Red Hat's new CEO eyes future growth in cars and edge computing
Raleigh-based Red Hat has tapped its head of products and technologies Matt Hicks as the new CEO of the open-source software company.
- He replaces Paul Cormier, a longtime Red Hat veteran, who will move into the role of chairman.
Why it matters: Red Hat, which IBM acquired for $34 billion in 2019, is one of the largest tech employers in the Triangle, growing from a small startup to a multi-billion dollar venture over the course of two decades.
Driving the news: Hicks has worked at Red Hat since 2006 — a long track record that he said prepares him well for the role.
- "I've loved every single role I have had at the company," he told Axios in a video interview, "from every role in IT you can imagine to probably every role in engineering and products. I feel well trained to take this spot."
What's next: Hicks said he believes there's still plenty of room for Red Hat to grow — especially in emerging technologies like autonomous vehicles and edge computing.
- Red Hat recently revealed it is collaborating with General Motors on software for its future vehicles. And it is helping industrial giant ABB improve its manufacturing automation software.
- "We have a lot to deliver with traditional enterprises today, as they move to cloud and then move to hybrid, Hicks said. "But we also have a great future opportunity ahead of us."
Though Hicks, like his predecessor Cormier, lives in Boston, Red Hat is headquartered in Raleigh. More than 2,500 employees are based out of its downtown tower.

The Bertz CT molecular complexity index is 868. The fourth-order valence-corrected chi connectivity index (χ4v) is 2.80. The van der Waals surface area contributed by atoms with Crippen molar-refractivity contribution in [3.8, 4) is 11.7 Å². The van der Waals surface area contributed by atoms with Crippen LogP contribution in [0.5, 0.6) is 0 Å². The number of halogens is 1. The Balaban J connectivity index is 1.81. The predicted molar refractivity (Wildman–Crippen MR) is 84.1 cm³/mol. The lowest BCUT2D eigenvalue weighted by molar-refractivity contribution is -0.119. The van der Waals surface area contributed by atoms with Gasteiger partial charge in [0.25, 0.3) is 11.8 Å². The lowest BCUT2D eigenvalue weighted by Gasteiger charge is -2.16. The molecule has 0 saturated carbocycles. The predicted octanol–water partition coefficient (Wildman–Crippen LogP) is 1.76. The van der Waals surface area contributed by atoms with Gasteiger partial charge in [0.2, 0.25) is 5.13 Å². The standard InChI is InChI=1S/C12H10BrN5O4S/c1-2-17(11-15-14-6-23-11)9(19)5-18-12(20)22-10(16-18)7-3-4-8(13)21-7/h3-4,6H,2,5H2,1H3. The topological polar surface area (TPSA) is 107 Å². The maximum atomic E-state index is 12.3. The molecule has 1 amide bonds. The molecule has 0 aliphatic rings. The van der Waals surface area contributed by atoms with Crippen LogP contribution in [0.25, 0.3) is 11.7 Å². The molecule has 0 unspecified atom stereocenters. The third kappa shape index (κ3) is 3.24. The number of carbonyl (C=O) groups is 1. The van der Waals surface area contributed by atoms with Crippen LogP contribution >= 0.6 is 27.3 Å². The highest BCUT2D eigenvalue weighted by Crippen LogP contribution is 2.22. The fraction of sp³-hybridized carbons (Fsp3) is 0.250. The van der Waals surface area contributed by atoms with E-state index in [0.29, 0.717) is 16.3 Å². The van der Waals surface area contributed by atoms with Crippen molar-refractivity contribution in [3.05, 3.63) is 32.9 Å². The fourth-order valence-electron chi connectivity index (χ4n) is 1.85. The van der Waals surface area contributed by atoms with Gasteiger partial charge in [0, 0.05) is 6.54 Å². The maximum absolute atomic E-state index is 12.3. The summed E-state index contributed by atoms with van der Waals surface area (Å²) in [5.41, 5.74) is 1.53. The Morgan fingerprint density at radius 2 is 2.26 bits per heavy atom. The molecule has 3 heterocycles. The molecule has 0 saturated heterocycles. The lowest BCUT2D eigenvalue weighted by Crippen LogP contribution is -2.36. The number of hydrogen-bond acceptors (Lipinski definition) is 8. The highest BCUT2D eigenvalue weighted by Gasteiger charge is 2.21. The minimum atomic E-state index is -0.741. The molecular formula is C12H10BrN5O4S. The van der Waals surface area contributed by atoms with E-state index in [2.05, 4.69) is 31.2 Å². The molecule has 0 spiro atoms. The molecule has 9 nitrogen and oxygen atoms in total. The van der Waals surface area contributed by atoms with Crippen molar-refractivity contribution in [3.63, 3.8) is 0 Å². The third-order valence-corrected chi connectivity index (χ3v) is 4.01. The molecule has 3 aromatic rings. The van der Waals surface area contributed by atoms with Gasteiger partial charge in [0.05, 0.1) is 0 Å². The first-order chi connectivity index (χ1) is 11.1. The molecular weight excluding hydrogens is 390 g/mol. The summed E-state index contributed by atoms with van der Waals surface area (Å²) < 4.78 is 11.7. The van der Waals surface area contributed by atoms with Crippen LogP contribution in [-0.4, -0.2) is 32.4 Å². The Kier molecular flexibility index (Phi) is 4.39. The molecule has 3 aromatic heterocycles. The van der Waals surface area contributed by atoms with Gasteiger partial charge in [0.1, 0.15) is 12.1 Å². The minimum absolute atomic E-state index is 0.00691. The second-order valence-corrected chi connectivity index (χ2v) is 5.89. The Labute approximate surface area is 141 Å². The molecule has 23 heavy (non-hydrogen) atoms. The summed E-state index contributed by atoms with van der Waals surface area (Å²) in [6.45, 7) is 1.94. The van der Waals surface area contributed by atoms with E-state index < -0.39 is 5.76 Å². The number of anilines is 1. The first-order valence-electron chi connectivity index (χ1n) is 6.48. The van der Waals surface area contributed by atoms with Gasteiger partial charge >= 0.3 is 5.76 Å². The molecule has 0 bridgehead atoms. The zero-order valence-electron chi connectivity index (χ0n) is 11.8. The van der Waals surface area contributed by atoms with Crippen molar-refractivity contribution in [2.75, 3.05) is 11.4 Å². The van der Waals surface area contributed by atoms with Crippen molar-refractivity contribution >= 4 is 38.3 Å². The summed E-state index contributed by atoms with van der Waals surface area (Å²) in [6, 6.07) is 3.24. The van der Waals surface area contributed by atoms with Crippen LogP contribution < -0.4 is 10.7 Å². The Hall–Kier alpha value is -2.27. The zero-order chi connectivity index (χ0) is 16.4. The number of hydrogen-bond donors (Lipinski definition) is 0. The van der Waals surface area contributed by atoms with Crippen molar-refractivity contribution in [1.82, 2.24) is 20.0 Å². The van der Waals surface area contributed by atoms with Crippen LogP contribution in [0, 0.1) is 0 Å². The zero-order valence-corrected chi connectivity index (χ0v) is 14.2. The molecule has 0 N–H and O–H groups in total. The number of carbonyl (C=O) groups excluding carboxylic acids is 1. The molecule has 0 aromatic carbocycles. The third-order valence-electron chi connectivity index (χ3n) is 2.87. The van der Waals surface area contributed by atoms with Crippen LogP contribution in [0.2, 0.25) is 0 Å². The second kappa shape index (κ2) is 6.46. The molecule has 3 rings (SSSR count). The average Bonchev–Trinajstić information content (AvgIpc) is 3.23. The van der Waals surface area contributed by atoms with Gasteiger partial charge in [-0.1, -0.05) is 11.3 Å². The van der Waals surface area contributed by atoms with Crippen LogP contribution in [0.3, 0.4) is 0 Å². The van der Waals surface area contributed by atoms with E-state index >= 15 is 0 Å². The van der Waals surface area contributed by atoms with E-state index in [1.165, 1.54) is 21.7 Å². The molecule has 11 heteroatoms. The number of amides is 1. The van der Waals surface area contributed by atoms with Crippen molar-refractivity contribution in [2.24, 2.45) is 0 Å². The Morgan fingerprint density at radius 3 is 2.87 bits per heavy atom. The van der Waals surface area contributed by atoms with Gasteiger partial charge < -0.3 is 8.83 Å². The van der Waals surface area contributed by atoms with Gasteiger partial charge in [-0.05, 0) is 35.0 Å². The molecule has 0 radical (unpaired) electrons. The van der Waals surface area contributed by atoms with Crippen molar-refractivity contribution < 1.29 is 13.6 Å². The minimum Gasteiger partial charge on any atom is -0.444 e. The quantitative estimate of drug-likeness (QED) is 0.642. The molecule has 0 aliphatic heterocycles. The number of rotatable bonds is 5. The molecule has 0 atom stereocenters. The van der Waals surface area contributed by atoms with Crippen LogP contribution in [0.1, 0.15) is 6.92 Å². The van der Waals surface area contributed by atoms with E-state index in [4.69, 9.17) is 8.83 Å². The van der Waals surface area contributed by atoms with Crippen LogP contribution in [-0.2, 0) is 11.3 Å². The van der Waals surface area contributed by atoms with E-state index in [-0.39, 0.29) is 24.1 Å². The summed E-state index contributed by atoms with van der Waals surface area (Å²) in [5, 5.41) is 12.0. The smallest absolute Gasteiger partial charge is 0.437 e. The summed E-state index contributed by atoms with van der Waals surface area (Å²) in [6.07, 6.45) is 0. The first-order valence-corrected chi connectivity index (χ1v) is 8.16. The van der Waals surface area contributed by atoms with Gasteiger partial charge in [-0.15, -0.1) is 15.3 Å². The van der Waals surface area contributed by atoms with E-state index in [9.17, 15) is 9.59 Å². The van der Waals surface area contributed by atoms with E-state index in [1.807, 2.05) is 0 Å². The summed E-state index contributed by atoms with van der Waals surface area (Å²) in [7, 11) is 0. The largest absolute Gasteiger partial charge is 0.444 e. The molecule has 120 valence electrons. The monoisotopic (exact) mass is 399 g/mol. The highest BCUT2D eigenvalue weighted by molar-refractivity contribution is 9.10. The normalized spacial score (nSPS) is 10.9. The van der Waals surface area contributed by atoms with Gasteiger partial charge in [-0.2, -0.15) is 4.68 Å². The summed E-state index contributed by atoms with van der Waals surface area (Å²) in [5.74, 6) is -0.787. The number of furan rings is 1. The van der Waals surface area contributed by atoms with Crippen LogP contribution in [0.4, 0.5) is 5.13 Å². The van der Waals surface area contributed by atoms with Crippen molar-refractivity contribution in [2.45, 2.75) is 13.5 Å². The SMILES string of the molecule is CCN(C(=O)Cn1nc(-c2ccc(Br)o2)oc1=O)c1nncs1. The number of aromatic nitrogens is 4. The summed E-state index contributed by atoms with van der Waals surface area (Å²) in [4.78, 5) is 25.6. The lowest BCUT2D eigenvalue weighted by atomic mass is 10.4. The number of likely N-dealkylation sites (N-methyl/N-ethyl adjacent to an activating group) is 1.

- Hicks said office space remains important for Red Hat, but it is still fine tuning its approach to hybrid work. Even before the pandemic, Red Hat was letting workers work remotely.
- "I do feel like we've gotten better at being able to bridge both of those," he said. "So I think the office work-style will change but I still think it's going to be an important aspect."
Context: Red Hat has become a linchpin of the financial performance of technology giant IBM, which has also has a large presence in the region. Red Hat's own revenues have steadily grown since being acquired by IBM.
- Red Hat's software has been used to bolster IBM's hybrid cloud computing business, which helps customers analyze data across private data centers and public cloud services, like Amazon Web Services and Microsoft Azure.
Zoom out: Hicks takes the leadership reins at a time when the broader tech economy is seeing a cool down. Other large tech firms, like Meta and Google, have announced hiring slow downs and tech layoffs have accelerated recently.
- Hicks said Red Hat still needs to hire talent to meet its growth needs, but it's always been a cost-conscious company.
- "We will always be really focused on execution on costs," he said. "We were 20 years ago. We are today. But I think we're in a good spot with that. But it’ll be something we'll continue to watch."
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